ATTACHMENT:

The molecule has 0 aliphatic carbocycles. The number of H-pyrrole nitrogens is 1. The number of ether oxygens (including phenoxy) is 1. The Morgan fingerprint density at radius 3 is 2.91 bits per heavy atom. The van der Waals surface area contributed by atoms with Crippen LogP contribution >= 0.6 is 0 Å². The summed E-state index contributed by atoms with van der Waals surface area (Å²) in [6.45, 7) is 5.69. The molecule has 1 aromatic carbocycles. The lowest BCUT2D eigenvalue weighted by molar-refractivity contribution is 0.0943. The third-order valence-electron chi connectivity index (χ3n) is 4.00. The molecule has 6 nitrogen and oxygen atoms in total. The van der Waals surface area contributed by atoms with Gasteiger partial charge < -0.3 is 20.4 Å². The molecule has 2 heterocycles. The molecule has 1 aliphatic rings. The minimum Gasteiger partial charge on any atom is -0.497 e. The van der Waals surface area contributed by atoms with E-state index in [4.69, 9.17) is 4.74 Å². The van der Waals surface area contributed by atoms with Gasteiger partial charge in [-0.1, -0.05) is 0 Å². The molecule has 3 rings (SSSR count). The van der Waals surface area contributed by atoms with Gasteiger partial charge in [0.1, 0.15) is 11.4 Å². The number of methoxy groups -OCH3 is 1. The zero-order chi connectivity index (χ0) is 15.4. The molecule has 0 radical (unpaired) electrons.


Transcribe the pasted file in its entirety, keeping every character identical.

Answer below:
The molecule has 0 aliphatic carbocycles. The number of H-pyrrole nitrogens is 1. The number of ether oxygens (including phenoxy) is 1. The Morgan fingerprint density at radius 3 is 2.91 bits per heavy atom. The van der Waals surface area contributed by atoms with Crippen LogP contribution >= 0.6 is 0 Å². The summed E-state index contributed by atoms with van der Waals surface area (Å²) in [6.45, 7) is 5.69. The molecule has 1 aromatic carbocycles. The lowest BCUT2D eigenvalue weighted by molar-refractivity contribution is 0.0943. The third-order valence-electron chi connectivity index (χ3n) is 4.00. The molecule has 6 nitrogen and oxygen atoms in total. The van der Waals surface area contributed by atoms with Gasteiger partial charge < -0.3 is 20.4 Å². The molecule has 2 heterocycles. The molecule has 1 aliphatic rings. The minimum Gasteiger partial charge on any atom is -0.497 e. The van der Waals surface area contributed by atoms with E-state index in [4.69, 9.17) is 4.74 Å². The van der Waals surface area contributed by atoms with Gasteiger partial charge in [-0.1, -0.05) is 0 Å². The molecule has 3 rings (SSSR count). The van der Waals surface area contributed by atoms with Gasteiger partial charge in [0.1, 0.15) is 11.4 Å². The number of methoxy groups -OCH3 is 1. The zero-order chi connectivity index (χ0) is 15.4. The molecule has 0 radical (unpaired) electrons.